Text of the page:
# Homework Help: Embarassing question- Displacement equation

1. Apr 18, 2010

### literacola

Embarassing question-- Displacement equation

1. The problem statement, all variables and given/known data

Im just trying to understand why the equation for displacement along a line is $$x= 1/2(v_{0}+v)t$$. If the other equation for displacement is $$v*t$$, where does the 1/2 come from?

2. Relevant equations
$$v*t$$
$$x= 1/2(v_{0}+v)t$$

3. The attempt at a solution
1. The problem statement, all variables and given/known data

2. Relevant equations

3. The attempt at a solution

2. Apr 18, 2010

### AtticusFinch

Re: Embarassing question-- Displacement equation

Derive the formula you are asking about by using these other two kinematic equations

$$\Delta x = v_0t + \frac{1}{2}at^2$$

$$v = v_0 + at$$

3. Apr 18, 2010

### literacola

Re: Embarassing question-- Displacement equation

Where does the 1/2 come from in the first equation you've given??

4. Apr 18, 2010

### Staff: Mentor

Re: Embarassing question-- Displacement equation

From integration needed to calculate displacement in uniformly accelerated linear motion.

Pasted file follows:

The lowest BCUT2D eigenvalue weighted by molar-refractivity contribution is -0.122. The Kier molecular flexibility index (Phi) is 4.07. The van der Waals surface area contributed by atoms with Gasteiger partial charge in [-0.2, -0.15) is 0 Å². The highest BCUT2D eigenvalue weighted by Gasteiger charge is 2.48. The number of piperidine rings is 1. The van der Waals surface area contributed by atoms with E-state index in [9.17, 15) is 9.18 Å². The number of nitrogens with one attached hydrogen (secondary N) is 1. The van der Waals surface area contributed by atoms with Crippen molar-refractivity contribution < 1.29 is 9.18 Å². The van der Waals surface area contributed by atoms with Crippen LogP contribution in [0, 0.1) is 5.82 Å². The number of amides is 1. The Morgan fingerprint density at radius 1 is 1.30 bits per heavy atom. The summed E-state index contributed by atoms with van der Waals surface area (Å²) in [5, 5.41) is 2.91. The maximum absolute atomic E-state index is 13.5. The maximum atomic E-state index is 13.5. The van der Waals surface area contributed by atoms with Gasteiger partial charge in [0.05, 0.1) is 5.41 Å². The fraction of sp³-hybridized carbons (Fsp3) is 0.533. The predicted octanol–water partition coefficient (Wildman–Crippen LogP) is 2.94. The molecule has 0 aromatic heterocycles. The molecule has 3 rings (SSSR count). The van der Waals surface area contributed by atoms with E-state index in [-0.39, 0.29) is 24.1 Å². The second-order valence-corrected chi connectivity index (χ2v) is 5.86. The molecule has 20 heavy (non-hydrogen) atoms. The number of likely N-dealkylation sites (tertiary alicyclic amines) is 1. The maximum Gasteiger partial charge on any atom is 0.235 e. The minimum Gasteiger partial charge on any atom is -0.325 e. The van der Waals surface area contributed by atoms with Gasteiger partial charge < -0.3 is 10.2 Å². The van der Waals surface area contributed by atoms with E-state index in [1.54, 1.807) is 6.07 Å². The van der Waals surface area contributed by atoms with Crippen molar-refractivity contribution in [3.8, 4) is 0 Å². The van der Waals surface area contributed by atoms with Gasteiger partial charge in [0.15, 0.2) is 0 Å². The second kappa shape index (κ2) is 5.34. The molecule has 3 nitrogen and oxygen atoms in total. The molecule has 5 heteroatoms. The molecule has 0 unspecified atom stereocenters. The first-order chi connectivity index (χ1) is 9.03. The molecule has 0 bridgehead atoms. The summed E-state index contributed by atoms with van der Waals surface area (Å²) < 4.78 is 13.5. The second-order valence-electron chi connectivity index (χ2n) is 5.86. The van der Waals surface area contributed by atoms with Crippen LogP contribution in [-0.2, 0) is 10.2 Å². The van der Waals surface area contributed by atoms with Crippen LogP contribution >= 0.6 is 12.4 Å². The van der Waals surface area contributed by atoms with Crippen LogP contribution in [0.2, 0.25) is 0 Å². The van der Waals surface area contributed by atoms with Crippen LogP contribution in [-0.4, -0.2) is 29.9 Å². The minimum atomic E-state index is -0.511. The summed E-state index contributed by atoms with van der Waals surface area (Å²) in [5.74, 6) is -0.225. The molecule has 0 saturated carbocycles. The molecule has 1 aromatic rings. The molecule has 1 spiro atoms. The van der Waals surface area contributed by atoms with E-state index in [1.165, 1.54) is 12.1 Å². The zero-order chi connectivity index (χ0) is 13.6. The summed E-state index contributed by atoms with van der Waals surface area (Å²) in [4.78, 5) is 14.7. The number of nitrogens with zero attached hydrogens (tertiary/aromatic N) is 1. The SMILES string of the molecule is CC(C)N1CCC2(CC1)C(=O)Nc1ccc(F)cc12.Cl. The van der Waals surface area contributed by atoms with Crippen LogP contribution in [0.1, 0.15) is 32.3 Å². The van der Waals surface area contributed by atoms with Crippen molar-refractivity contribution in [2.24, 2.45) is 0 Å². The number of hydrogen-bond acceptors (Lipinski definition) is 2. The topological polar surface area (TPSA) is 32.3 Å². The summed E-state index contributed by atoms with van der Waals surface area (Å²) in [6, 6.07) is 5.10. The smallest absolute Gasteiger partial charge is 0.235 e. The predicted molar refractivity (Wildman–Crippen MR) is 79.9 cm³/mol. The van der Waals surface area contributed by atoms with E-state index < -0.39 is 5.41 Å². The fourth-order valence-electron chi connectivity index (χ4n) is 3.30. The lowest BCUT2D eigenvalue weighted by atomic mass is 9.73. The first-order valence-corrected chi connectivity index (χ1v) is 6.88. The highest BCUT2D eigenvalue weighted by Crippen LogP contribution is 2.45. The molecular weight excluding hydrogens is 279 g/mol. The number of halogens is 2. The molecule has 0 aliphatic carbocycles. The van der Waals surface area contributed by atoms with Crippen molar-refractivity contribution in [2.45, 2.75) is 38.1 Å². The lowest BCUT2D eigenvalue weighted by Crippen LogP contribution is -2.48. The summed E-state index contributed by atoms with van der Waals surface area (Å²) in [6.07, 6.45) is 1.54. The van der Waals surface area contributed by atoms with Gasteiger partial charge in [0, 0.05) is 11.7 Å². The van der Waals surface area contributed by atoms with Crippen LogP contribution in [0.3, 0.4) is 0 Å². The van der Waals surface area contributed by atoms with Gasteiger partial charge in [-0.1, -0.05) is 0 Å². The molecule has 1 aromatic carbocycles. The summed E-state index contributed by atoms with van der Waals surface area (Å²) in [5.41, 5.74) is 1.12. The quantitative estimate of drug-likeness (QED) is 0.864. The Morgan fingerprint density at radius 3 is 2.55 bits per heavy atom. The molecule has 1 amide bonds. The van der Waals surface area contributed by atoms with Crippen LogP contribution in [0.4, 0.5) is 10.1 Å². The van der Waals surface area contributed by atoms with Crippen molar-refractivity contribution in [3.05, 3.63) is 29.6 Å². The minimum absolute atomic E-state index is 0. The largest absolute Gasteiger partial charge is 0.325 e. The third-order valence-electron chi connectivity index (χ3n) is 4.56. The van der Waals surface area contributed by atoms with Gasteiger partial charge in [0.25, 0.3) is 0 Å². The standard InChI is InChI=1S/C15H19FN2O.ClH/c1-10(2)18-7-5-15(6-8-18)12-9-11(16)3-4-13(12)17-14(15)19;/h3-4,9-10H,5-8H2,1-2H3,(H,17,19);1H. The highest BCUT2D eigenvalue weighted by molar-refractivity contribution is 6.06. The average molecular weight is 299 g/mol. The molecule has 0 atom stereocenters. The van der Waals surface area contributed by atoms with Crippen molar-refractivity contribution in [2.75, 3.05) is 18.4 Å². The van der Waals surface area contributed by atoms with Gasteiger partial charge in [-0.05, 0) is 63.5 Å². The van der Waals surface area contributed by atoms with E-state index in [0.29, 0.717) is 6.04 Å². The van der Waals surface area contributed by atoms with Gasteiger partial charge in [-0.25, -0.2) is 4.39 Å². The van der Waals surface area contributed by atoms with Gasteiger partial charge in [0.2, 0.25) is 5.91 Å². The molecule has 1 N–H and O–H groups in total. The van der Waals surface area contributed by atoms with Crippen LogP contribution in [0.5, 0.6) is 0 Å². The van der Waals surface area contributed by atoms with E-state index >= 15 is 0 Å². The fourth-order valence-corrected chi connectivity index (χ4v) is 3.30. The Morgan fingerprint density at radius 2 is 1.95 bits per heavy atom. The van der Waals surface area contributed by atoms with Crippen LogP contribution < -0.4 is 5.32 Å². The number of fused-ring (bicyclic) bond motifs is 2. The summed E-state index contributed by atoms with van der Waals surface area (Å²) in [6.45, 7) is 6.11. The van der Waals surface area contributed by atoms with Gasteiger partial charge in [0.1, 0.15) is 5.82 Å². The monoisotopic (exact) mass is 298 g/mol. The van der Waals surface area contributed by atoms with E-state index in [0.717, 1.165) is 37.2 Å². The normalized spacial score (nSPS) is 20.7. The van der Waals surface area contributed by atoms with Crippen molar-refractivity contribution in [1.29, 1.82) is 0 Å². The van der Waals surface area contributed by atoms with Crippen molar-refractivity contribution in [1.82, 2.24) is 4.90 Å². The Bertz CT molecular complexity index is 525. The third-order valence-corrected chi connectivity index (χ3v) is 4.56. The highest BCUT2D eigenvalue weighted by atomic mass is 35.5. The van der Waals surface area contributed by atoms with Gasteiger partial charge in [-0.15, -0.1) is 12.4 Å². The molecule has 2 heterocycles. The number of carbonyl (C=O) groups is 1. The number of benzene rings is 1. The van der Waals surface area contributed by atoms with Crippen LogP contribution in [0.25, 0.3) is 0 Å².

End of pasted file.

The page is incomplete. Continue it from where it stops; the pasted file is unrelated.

5. Apr 18, 2010

### bolbol2054

Re: Embarassing question-- Displacement equation

you must take in consideration difference between Average velocity and Instantaneous velocity

x = vt v is average velocity

x= 1/2* (V0 + V )t now v is velocity at time t

Last edited: Apr 18, 2010
6. Apr 18, 2010

### Matterwave

Re: Embarassing question-- Displacement equation

Perhaps it's easy to see that the two equations are valid for different situations. Let's just consider the situation of a constant velocity v.

You will notice that if I have a constant velocity v, then the v0 the second equation: .5(v0+v)t is simply v (since velocity is constant, the initial velocity is equal to the velocity always). Therefore the second equation just reduces to: .5(v+v)t=vt the first equation!

7. Apr 18, 2010

### AtticusFinch

Re: Embarassing question-- Displacement equation

Yeah, the equation x = vt is not accurate for an object with an acceleration. Perhaps that is why you are confused?

8. Apr 18, 2010

### AtticusFinch

Re: Embarassing question-- Displacement equation

$$a = \frac{dv}{dt}$$

$$a dt = dv$$

$$\int a dt = \int dv$$

$$at = v - v_0$$

$$at + v_0 = \frac{dx}{dt}$$

$$atdt + v_0dt = dx$$

$$\int atdt + \int v_0dt = \int dx$$

$$\Delta x = v_0t + \frac{1}{2}at^2$$

9. Jun 11, 2010

### zgozvrm

Re: Embarassing question-- Displacement equation

To simplify, the average of 2 speeds is 1/2 their sum!

10. Jun 11, 2010

### Jokerhelper

Re: Embarassing question-- Displacement equation

This is of course true only when dealing with a constant acceleration, or that at least isnt a function of time.

11. Jun 11, 2010

### zgozvrm

Re: Embarassing question-- Displacement equation

Yes, but so is the original question.